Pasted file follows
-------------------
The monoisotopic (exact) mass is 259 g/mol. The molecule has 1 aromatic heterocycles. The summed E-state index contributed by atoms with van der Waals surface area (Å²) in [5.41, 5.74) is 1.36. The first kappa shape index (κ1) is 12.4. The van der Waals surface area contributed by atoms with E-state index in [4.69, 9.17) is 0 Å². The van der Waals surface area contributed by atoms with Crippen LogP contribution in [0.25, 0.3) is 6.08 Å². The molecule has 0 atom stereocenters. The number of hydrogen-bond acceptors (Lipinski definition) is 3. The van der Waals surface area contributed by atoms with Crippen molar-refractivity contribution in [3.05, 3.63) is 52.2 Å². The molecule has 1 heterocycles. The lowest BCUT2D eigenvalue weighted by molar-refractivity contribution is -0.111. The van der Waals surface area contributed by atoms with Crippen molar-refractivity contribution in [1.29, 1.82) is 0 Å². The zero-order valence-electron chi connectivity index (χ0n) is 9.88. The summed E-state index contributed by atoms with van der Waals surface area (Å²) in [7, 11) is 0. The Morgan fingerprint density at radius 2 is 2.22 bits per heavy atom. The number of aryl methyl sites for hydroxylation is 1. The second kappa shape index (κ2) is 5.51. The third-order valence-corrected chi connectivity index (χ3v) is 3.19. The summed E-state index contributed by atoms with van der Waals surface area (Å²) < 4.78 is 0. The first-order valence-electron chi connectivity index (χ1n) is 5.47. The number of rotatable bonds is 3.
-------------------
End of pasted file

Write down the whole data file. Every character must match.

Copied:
The monoisotopic (exact) mass is 259 g/mol. The molecule has 1 aromatic heterocycles. The summed E-state index contributed by atoms with van der Waals surface area (Å²) in [5.41, 5.74) is 1.36. The first kappa shape index (κ1) is 12.4. The van der Waals surface area contributed by atoms with E-state index in [4.69, 9.17) is 0 Å². The van der Waals surface area contributed by atoms with Crippen LogP contribution in [0.25, 0.3) is 6.08 Å². The molecule has 0 atom stereocenters. The number of hydrogen-bond acceptors (Lipinski definition) is 3. The van der Waals surface area contributed by atoms with Crippen molar-refractivity contribution in [3.05, 3.63) is 52.2 Å². The molecule has 1 heterocycles. The lowest BCUT2D eigenvalue weighted by molar-refractivity contribution is -0.111. The van der Waals surface area contributed by atoms with Crippen molar-refractivity contribution in [1.29, 1.82) is 0 Å². The zero-order valence-electron chi connectivity index (χ0n) is 9.88. The summed E-state index contributed by atoms with van der Waals surface area (Å²) in [7, 11) is 0. The Morgan fingerprint density at radius 2 is 2.22 bits per heavy atom. The number of aryl methyl sites for hydroxylation is 1. The second kappa shape index (κ2) is 5.51. The third-order valence-corrected chi connectivity index (χ3v) is 3.19. The summed E-state index contributed by atoms with van der Waals surface area (Å²) < 4.78 is 0. The first-order valence-electron chi connectivity index (χ1n) is 5.47. The number of rotatable bonds is 3.